After the demise of the NZSA star rating system back in April 2012, it was always going to interesting to see what the industry would do in terms of regulation. I warned back then that I would not be surprised to see bogus star rating claims as there would be no one to check or question if any of the so call testing of alarms were legitimate!
It was good to see that Autowatch NZ did the honest thing and removed any reference to the Star ratings from their website. However, the likes of Mongoose and AVS seem to have carried on as if nothing has changed.
Let’s not forget that some companies were quite happy to claim that Dynatron was not “star rated” after they stopped paying the NZSA membership fees back in 2011! Surely going on this logic you would have thought that AVS, Mongoose and others would have dropped their claims of being “Star rated” seeing that there is no longer any NZSA representation? As Ron Cambell from Dynatron pointed out, the star rating system is little more than a “conspiracy to defraud the public and insurers”.
There is no doubt that Mongoose and AVS had both invested heavily in the “5 Star Car alarm” marketing spin. AVS even named their re-branded RhinoCo products after the Star rating system. S3 (3 star), S4 (4 star), S5 (5 Star) etc.
Mongoose Star rated?
Mongoose claim that all their alarms are independently tested but how do we know this is true? Should we simply trust them?
Mongoose vehicle security products have been designed and developed by us in New Zealand and Australia and manufactured exclusively for us overseas to our specifications. The systems are then independantly tested and certified by Australian testing laboratories to ensure they meet and exceed the demands of the highest AS/NZ Standards. That Standard, and the level of security, is easily identified by their Star rating.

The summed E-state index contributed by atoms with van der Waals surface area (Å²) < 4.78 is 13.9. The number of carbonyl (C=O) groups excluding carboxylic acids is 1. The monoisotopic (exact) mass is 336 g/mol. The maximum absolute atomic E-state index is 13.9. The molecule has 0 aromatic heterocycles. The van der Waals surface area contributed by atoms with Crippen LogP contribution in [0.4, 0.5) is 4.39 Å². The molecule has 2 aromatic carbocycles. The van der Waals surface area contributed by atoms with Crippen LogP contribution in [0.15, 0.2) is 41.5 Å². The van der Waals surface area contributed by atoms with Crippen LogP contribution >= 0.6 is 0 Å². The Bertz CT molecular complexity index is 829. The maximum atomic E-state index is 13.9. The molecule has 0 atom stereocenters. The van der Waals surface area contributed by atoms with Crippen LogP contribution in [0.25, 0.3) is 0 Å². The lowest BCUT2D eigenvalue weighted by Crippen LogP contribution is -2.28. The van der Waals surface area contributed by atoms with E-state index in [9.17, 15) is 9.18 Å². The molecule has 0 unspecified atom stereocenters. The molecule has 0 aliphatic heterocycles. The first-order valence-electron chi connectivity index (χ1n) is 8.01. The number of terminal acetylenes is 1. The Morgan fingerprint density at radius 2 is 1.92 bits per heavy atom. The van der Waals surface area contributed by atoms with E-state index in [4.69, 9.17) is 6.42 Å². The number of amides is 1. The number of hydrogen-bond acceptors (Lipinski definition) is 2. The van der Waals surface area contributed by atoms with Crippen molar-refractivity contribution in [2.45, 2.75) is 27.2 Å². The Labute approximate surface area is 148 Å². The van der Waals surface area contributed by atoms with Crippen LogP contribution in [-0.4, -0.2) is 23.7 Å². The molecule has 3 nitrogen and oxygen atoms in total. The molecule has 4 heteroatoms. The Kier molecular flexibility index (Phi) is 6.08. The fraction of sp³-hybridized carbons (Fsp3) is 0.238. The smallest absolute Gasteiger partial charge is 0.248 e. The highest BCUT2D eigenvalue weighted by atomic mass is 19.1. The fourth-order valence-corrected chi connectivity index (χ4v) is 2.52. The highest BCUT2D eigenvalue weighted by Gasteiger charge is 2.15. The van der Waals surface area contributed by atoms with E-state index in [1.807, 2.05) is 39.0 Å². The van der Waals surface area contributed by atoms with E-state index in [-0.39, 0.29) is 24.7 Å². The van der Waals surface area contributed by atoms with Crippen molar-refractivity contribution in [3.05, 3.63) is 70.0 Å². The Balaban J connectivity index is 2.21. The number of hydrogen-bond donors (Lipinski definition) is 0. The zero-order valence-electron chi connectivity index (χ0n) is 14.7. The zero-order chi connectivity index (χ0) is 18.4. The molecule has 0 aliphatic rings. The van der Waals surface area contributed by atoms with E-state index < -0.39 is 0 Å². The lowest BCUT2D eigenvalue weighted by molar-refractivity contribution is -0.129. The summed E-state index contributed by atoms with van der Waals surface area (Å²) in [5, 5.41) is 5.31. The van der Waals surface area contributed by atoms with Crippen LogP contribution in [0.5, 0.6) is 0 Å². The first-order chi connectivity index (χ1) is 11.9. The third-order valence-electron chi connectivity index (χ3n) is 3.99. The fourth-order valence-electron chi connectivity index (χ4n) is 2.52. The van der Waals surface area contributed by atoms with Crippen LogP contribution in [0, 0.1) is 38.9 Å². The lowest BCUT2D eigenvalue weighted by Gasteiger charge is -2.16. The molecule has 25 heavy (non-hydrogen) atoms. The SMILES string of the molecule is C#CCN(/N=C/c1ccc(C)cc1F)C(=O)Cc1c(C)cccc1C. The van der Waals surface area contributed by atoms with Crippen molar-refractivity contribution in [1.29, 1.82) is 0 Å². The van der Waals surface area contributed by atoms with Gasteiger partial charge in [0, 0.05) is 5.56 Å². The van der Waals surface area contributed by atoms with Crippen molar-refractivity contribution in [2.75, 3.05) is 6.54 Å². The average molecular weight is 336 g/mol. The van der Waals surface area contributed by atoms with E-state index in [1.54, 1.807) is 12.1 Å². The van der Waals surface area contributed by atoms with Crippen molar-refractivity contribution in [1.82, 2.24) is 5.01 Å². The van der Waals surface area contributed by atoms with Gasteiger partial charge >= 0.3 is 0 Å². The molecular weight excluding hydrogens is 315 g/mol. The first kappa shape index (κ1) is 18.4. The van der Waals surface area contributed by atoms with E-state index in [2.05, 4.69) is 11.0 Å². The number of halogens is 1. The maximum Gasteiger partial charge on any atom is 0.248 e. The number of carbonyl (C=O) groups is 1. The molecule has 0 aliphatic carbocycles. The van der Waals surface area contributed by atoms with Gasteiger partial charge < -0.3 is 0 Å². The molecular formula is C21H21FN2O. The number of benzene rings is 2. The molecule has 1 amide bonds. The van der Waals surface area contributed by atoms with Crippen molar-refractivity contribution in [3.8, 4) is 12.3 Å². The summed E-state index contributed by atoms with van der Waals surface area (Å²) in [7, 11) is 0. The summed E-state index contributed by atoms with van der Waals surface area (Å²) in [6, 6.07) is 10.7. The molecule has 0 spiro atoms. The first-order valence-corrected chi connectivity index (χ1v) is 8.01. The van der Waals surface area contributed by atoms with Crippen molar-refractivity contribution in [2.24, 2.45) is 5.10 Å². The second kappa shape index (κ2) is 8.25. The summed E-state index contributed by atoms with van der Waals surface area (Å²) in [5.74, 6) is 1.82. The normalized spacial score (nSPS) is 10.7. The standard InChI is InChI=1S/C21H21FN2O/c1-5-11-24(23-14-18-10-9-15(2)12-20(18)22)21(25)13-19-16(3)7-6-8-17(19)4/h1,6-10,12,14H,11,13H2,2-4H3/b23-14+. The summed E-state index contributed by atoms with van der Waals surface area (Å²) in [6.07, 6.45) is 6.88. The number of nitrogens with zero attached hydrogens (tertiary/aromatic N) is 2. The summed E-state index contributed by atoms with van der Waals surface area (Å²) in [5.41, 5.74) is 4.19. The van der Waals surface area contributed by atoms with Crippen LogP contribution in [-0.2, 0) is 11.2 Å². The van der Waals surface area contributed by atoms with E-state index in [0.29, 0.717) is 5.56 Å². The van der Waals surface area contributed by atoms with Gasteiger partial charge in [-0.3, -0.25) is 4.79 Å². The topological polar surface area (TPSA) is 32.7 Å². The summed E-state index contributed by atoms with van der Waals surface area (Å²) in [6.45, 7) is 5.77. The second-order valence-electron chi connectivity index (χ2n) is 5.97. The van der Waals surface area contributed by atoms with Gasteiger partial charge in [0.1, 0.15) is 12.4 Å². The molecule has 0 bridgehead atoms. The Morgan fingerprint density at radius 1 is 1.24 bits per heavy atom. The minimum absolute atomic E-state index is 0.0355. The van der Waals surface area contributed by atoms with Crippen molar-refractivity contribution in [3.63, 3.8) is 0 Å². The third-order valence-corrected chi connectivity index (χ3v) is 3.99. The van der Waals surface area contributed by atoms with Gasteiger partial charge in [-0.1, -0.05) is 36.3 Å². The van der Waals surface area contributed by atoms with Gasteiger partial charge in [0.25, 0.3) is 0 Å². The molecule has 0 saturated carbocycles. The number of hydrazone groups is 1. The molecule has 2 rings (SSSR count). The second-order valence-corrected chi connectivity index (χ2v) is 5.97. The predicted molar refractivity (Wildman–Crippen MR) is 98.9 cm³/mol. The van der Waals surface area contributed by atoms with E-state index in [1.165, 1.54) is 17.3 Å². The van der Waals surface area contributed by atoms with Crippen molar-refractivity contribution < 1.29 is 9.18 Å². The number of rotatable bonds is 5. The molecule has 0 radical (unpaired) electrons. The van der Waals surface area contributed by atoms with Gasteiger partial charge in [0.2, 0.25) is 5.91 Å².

For all I know, the tests could have been carried out by a crack addict who runs a P lab in Wagga Wagga!
So what is needed to clean up the standards?
First of all the standards need to be available to the public. As it stands there is no way to verify that an alarm/immobiliser actually has a valid test certificate, or what the test actually checks! This means that the system is wide open to abuse and can not be challenged.
We need a system that is open and transparent. It should not be difficult to achieve. Let’s take the Thatcham system as an example. All current test certificates are valid for two years and certificates can be found on the Thatcham website.
Cobra NZ has also provided me with copies of all their existing certificates which I have published. If you have any doubts about how valid they are then you can double check them!
As it stands there is no way to check any of the AS/NZS car security standards.
Let’s look at the AVS S series of alarms. It is now in its 4th generation. Does this mean that it’s the same alarm that was tested back in 2003 or whenever the test was done? Or do AVS simply keep the same model name to avoid getting a new test done?
The same can be said of Mongoose with the M60 and M80. Are they the same alarms that got tested and approved many years ago?
Here are my recommendations:
1: All Test Certificates should be published.
2: Test certificates should have the name of the testing lab and person issuing the approval.
3: Standards need to be open to peer review and accountable to both the public and the insurance industry.
Finally, I need to point out that the current standards AU/NZS are hopelessly out of date (even when last updated in 2003) and need to be updated or dumped. For example, surely having an attack-proof security housing should be a minimum requirement for an “insurance rated” immobiliser?